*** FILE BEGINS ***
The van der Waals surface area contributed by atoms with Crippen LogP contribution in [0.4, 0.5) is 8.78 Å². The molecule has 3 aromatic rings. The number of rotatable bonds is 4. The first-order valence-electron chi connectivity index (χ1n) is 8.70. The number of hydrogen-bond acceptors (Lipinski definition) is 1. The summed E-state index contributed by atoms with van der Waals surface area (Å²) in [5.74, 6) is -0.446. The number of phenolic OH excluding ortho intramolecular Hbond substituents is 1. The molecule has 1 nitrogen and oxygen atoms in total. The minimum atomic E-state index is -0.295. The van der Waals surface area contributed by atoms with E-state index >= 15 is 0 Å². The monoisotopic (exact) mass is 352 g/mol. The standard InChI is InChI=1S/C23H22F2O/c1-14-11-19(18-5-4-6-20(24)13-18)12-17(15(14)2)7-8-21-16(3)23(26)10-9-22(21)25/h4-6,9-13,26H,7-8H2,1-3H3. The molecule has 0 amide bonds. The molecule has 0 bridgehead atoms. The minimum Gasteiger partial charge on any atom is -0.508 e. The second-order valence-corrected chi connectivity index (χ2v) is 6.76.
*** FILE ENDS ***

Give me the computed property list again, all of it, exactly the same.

The van der Waals surface area contributed by atoms with Crippen LogP contribution in [0.4, 0.5) is 8.78 Å². The molecule has 3 aromatic rings. The number of rotatable bonds is 4. The first-order valence-electron chi connectivity index (χ1n) is 8.70. The number of hydrogen-bond acceptors (Lipinski definition) is 1. The summed E-state index contributed by atoms with van der Waals surface area (Å²) in [5.74, 6) is -0.446. The number of phenolic OH excluding ortho intramolecular Hbond substituents is 1. The molecule has 1 nitrogen and oxygen atoms in total. The minimum atomic E-state index is -0.295. The van der Waals surface area contributed by atoms with E-state index >= 15 is 0 Å². The monoisotopic (exact) mass is 352 g/mol. The standard InChI is InChI=1S/C23H22F2O/c1-14-11-19(18-5-4-6-20(24)13-18)12-17(15(14)2)7-8-21-16(3)23(26)10-9-22(21)25/h4-6,9-13,26H,7-8H2,1-3H3. The molecule has 0 amide bonds. The molecule has 0 bridgehead atoms. The minimum Gasteiger partial charge on any atom is -0.508 e. The second-order valence-corrected chi connectivity index (χ2v) is 6.76.